Excluding them from women’s spaces is a mean spirited, un-nurturing, and unwomanly thing to do. People who cite a quasi-feminism to persecute trans women are themselves not worthy of the status of “woman”.

    Liked by 1 person

    • Welcome, Alice. Thank you for commenting. I am afraid I disagree with one point: one thing the exclusionists fight, and I agree with them, is the notion that women should be necessarily more nurturing or compassionate than men. But yes, the dispute does no woman any good, and sets women, and Lefties, against each other.

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  4. When I first saw all these discussions I thought it was a storm in a religious American teacup. Finding out that some fringe radical feminists agreed with the religious teacup was confusing, but I still thought it would blow over. Sorry you are still having to fight to use a toilet (apart from anything else). People are so disappointingly small in their thinking and irrationally scared of change. Sex is real? People are real, and so is discrimination and oppression.

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    • Lovely to see you here again. I have not been confronted in a toilet, but I have had conversations with people saying I should not use a women’s toilet. Most of it is on line.

      And it gives me something to write about.

      Onywye. How are you?

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      • I still can’t believe it’s an online discussion for more than two hung up people. I’m fine for February (low expectations). Would like to blog but have nothing to say, so just doing some lurking.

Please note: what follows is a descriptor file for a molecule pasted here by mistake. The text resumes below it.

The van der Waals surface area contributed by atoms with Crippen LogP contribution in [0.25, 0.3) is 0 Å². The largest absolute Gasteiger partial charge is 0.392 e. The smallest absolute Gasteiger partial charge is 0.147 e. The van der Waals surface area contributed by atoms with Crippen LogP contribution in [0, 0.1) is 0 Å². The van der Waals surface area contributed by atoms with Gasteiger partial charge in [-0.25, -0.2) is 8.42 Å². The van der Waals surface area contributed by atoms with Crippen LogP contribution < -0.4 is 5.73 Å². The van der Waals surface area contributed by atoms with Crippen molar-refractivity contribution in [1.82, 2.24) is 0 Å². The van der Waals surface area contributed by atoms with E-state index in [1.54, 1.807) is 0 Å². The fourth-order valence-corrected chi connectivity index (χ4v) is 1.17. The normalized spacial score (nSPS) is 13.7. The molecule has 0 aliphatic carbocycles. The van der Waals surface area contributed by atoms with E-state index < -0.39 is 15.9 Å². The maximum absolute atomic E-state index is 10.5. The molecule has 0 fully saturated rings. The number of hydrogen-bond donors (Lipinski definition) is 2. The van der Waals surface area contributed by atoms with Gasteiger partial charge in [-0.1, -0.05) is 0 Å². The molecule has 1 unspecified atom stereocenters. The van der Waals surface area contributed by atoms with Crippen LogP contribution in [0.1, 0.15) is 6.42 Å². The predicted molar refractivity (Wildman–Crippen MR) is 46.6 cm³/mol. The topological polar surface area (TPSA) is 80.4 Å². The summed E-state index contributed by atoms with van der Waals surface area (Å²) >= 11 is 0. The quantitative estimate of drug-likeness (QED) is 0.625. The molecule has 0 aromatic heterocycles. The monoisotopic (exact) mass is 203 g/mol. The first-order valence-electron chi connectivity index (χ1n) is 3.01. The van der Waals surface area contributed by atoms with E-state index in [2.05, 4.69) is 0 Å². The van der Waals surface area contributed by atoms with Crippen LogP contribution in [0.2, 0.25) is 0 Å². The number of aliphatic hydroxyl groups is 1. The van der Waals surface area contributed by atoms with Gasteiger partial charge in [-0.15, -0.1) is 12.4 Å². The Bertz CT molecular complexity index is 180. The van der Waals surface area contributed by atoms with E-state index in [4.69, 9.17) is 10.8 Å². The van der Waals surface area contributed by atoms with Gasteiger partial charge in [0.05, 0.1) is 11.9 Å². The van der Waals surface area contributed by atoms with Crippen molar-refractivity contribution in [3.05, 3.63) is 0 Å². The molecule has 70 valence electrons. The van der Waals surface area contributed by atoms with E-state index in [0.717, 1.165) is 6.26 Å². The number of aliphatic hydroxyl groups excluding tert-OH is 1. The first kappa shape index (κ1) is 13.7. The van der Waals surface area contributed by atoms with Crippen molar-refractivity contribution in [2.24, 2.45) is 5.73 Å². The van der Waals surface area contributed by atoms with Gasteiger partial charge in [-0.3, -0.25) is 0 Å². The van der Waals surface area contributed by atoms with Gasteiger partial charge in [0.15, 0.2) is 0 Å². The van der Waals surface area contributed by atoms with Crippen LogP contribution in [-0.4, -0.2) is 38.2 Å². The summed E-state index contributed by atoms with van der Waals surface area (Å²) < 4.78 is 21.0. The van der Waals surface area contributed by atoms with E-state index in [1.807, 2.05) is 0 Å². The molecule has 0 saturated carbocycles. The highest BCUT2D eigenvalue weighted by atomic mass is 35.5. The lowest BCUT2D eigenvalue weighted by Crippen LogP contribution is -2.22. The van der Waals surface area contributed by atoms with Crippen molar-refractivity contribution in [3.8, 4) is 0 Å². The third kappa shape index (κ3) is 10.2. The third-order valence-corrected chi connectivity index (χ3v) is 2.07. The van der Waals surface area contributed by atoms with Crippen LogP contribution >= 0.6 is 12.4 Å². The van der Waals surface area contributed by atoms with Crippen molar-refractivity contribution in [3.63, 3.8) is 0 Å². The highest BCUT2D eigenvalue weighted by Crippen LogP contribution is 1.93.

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        • 4000 alleged Labour party members want all trans women out of “changing rooms, hospital wards, sanitary and sleeping accommodation, refuges, hostels and prisons… women’s sports …[and] a range of cultural, leisure, educational and political activities”. It gives them a warm feeling of feminist righteousness. Some of them, after the leadership candidates signed pledges in favour of trans rights, have been tweeting #expelme as if trans rights were the most important issue in politics, rather than, say, Brexit or Covid 19. Some Quakers are getting all self-righteous about it too.

          Politics is too depressing for blogging, perhaps.

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          • It’s just bizarre how this can ever be a priority, given the low numbers involved and lack of actual harm. People love having something to be angry about, and perhaps it’s an easy target because it’s not part of the establishment. Progress we can’t digest is a clearer target than ongoing historic oppression or, like you say, the huge issues that affect or may affect everyone on a daily base.